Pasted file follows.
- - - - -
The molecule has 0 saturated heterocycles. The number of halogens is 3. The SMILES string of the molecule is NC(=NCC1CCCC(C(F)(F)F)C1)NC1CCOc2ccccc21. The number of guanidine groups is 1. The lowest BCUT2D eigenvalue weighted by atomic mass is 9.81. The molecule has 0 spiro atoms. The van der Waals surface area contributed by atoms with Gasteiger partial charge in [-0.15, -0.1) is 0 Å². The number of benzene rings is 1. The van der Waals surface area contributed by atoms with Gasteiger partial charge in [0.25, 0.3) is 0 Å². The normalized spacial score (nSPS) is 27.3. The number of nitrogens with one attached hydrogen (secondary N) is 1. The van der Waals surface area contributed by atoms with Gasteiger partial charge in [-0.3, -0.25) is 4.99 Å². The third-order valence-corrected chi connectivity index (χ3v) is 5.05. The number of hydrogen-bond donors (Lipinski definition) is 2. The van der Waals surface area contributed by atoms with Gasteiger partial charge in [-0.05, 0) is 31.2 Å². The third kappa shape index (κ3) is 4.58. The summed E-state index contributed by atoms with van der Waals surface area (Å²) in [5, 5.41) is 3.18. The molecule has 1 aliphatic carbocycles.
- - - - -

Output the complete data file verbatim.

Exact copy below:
The molecule has 0 saturated heterocycles. The number of halogens is 3. The SMILES string of the molecule is NC(=NCC1CCCC(C(F)(F)F)C1)NC1CCOc2ccccc21. The number of guanidine groups is 1. The lowest BCUT2D eigenvalue weighted by atomic mass is 9.81. The molecule has 0 spiro atoms. The van der Waals surface area contributed by atoms with Gasteiger partial charge in [-0.15, -0.1) is 0 Å². The number of benzene rings is 1. The van der Waals surface area contributed by atoms with Gasteiger partial charge in [0.25, 0.3) is 0 Å². The normalized spacial score (nSPS) is 27.3. The number of nitrogens with one attached hydrogen (secondary N) is 1. The van der Waals surface area contributed by atoms with Gasteiger partial charge in [-0.3, -0.25) is 4.99 Å². The third-order valence-corrected chi connectivity index (χ3v) is 5.05. The number of hydrogen-bond donors (Lipinski definition) is 2. The van der Waals surface area contributed by atoms with Gasteiger partial charge in [-0.05, 0) is 31.2 Å². The third kappa shape index (κ3) is 4.58. The summed E-state index contributed by atoms with van der Waals surface area (Å²) in [5, 5.41) is 3.18. The molecule has 1 aliphatic carbocycles.